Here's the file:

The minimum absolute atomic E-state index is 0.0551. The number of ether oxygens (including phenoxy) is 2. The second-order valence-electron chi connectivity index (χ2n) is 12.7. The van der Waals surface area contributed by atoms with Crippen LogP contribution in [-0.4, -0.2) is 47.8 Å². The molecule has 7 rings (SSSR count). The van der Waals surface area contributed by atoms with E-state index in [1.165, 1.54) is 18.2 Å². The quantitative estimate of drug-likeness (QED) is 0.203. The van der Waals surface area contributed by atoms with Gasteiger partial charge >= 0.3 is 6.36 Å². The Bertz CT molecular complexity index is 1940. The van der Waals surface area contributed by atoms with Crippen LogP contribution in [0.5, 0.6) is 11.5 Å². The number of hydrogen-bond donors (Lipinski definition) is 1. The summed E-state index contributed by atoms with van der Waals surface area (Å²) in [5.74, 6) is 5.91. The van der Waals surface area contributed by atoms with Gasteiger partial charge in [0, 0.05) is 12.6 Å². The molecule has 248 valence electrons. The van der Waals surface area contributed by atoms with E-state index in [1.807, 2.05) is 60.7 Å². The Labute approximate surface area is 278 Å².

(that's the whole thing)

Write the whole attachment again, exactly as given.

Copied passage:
The minimum absolute atomic E-state index is 0.0551. The number of ether oxygens (including phenoxy) is 2. The second-order valence-electron chi connectivity index (χ2n) is 12.7. The van der Waals surface area contributed by atoms with Crippen LogP contribution in [-0.4, -0.2) is 47.8 Å². The molecule has 7 rings (SSSR count). The van der Waals surface area contributed by atoms with E-state index in [1.165, 1.54) is 18.2 Å². The quantitative estimate of drug-likeness (QED) is 0.203. The van der Waals surface area contributed by atoms with Gasteiger partial charge >= 0.3 is 6.36 Å². The Bertz CT molecular complexity index is 1940. The van der Waals surface area contributed by atoms with Crippen LogP contribution in [0.5, 0.6) is 11.5 Å². The number of hydrogen-bond donors (Lipinski definition) is 1. The summed E-state index contributed by atoms with van der Waals surface area (Å²) in [5.74, 6) is 5.91. The van der Waals surface area contributed by atoms with Gasteiger partial charge in [0, 0.05) is 12.6 Å². The molecule has 248 valence electrons. The van der Waals surface area contributed by atoms with E-state index in [1.807, 2.05) is 60.7 Å². The Labute approximate surface area is 278 Å².